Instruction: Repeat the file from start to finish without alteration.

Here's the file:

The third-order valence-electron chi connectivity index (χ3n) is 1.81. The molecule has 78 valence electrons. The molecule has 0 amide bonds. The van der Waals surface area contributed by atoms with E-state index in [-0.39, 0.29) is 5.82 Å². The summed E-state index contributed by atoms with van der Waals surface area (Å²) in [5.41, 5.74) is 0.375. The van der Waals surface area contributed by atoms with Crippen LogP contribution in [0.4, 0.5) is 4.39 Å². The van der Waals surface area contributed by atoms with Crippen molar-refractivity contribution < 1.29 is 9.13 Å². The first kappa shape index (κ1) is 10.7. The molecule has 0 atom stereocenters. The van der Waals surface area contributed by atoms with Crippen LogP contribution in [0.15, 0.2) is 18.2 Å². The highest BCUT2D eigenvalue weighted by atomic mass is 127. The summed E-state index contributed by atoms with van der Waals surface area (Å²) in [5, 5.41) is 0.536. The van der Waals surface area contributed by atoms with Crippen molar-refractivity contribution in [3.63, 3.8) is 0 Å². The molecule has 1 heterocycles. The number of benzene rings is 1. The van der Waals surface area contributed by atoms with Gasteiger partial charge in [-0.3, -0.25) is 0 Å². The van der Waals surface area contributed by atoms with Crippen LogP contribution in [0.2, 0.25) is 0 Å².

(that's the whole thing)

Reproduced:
The third-order valence-electron chi connectivity index (χ3n) is 1.81. The molecule has 78 valence electrons. The molecule has 0 amide bonds. The van der Waals surface area contributed by atoms with E-state index in [-0.39, 0.29) is 5.82 Å². The summed E-state index contributed by atoms with van der Waals surface area (Å²) in [5.41, 5.74) is 0.375. The van der Waals surface area contributed by atoms with Crippen LogP contribution in [0.4, 0.5) is 4.39 Å². The van der Waals surface area contributed by atoms with Crippen molar-refractivity contribution < 1.29 is 9.13 Å². The first kappa shape index (κ1) is 10.7. The molecule has 0 atom stereocenters. The van der Waals surface area contributed by atoms with Crippen LogP contribution in [0.15, 0.2) is 18.2 Å². The highest BCUT2D eigenvalue weighted by atomic mass is 127. The summed E-state index contributed by atoms with van der Waals surface area (Å²) in [5, 5.41) is 0.536. The van der Waals surface area contributed by atoms with Crippen molar-refractivity contribution in [3.63, 3.8) is 0 Å². The molecule has 1 heterocycles. The number of benzene rings is 1. The van der Waals surface area contributed by atoms with Gasteiger partial charge in [-0.3, -0.25) is 0 Å². The van der Waals surface area contributed by atoms with Crippen LogP contribution in [0.2, 0.25) is 0 Å².